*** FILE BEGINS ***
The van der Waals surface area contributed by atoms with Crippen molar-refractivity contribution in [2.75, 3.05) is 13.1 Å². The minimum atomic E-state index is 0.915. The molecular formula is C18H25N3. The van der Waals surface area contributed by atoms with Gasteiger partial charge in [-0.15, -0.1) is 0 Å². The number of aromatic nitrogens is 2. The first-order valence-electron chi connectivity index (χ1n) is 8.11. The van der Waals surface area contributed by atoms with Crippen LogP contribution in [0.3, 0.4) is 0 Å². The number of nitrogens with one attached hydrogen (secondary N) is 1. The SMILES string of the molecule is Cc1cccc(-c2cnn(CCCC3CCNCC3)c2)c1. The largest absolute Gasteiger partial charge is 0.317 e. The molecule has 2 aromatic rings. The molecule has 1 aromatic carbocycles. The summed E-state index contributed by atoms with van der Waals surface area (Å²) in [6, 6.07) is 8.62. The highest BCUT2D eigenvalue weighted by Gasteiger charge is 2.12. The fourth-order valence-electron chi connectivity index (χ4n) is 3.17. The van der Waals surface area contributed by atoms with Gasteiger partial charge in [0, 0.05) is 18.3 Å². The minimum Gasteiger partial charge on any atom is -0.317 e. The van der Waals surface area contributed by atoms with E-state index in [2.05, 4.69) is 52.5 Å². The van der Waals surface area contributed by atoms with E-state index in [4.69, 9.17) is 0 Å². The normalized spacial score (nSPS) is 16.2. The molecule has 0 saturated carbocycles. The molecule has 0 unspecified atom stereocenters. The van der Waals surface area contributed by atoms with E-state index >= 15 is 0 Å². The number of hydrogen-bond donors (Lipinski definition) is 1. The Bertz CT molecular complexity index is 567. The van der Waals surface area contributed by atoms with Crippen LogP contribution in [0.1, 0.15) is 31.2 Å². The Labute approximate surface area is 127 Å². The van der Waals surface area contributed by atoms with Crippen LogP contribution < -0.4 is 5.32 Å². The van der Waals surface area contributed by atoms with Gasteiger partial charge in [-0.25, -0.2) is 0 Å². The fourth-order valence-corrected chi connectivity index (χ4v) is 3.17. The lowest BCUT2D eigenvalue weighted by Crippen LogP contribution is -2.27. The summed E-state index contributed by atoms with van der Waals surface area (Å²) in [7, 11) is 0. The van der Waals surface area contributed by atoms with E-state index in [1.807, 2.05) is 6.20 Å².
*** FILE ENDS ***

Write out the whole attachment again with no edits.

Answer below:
The van der Waals surface area contributed by atoms with Crippen molar-refractivity contribution in [2.75, 3.05) is 13.1 Å². The minimum atomic E-state index is 0.915. The molecular formula is C18H25N3. The van der Waals surface area contributed by atoms with Gasteiger partial charge in [-0.15, -0.1) is 0 Å². The number of aromatic nitrogens is 2. The first-order valence-electron chi connectivity index (χ1n) is 8.11. The van der Waals surface area contributed by atoms with Crippen LogP contribution in [0.3, 0.4) is 0 Å². The number of nitrogens with one attached hydrogen (secondary N) is 1. The SMILES string of the molecule is Cc1cccc(-c2cnn(CCCC3CCNCC3)c2)c1. The largest absolute Gasteiger partial charge is 0.317 e. The molecule has 2 aromatic rings. The molecule has 1 aromatic carbocycles. The summed E-state index contributed by atoms with van der Waals surface area (Å²) in [6, 6.07) is 8.62. The highest BCUT2D eigenvalue weighted by Gasteiger charge is 2.12. The fourth-order valence-electron chi connectivity index (χ4n) is 3.17. The van der Waals surface area contributed by atoms with Gasteiger partial charge in [0, 0.05) is 18.3 Å². The minimum Gasteiger partial charge on any atom is -0.317 e. The van der Waals surface area contributed by atoms with E-state index in [2.05, 4.69) is 52.5 Å². The van der Waals surface area contributed by atoms with E-state index in [4.69, 9.17) is 0 Å². The normalized spacial score (nSPS) is 16.2. The molecule has 0 saturated carbocycles. The molecule has 0 unspecified atom stereocenters. The van der Waals surface area contributed by atoms with E-state index >= 15 is 0 Å². The number of hydrogen-bond donors (Lipinski definition) is 1. The Bertz CT molecular complexity index is 567. The van der Waals surface area contributed by atoms with Crippen LogP contribution in [0.1, 0.15) is 31.2 Å². The Labute approximate surface area is 127 Å². The van der Waals surface area contributed by atoms with Crippen LogP contribution < -0.4 is 5.32 Å². The van der Waals surface area contributed by atoms with Gasteiger partial charge in [-0.25, -0.2) is 0 Å². The fourth-order valence-corrected chi connectivity index (χ4v) is 3.17. The lowest BCUT2D eigenvalue weighted by Crippen LogP contribution is -2.27. The summed E-state index contributed by atoms with van der Waals surface area (Å²) in [7, 11) is 0. The van der Waals surface area contributed by atoms with E-state index in [1.807, 2.05) is 6.20 Å².